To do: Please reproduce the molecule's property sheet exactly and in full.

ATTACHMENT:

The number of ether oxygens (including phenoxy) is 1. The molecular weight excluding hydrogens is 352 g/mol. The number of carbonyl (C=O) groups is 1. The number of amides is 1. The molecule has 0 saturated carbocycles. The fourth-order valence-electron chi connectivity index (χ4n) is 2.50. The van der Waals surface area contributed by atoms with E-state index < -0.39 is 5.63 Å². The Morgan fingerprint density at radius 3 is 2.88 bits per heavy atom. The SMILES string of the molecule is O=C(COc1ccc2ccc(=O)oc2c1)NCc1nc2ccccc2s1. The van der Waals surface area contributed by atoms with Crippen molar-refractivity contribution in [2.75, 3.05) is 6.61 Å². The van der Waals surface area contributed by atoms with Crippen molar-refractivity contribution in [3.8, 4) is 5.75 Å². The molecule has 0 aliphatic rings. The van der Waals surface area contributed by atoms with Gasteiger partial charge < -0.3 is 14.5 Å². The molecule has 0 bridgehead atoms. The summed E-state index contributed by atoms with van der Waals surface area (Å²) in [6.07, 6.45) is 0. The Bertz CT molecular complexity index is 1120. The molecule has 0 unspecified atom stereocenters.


The number of ether oxygens (including phenoxy) is 1. The molecular weight excluding hydrogens is 352 g/mol. The number of carbonyl (C=O) groups is 1. The number of amides is 1. The molecule has 0 saturated carbocycles. The fourth-order valence-electron chi connectivity index (χ4n) is 2.50. The van der Waals surface area contributed by atoms with E-state index < -0.39 is 5.63 Å². The Morgan fingerprint density at radius 3 is 2.88 bits per heavy atom. The SMILES string of the molecule is O=C(COc1ccc2ccc(=O)oc2c1)NCc1nc2ccccc2s1. The van der Waals surface area contributed by atoms with Crippen molar-refractivity contribution in [2.75, 3.05) is 6.61 Å². The van der Waals surface area contributed by atoms with Crippen molar-refractivity contribution in [3.8, 4) is 5.75 Å². The molecule has 0 aliphatic rings. The van der Waals surface area contributed by atoms with Gasteiger partial charge < -0.3 is 14.5 Å². The molecule has 0 bridgehead atoms. The summed E-state index contributed by atoms with van der Waals surface area (Å²) in [6.07, 6.45) is 0. The Bertz CT molecular complexity index is 1120. The molecule has 0 unspecified atom stereocenters.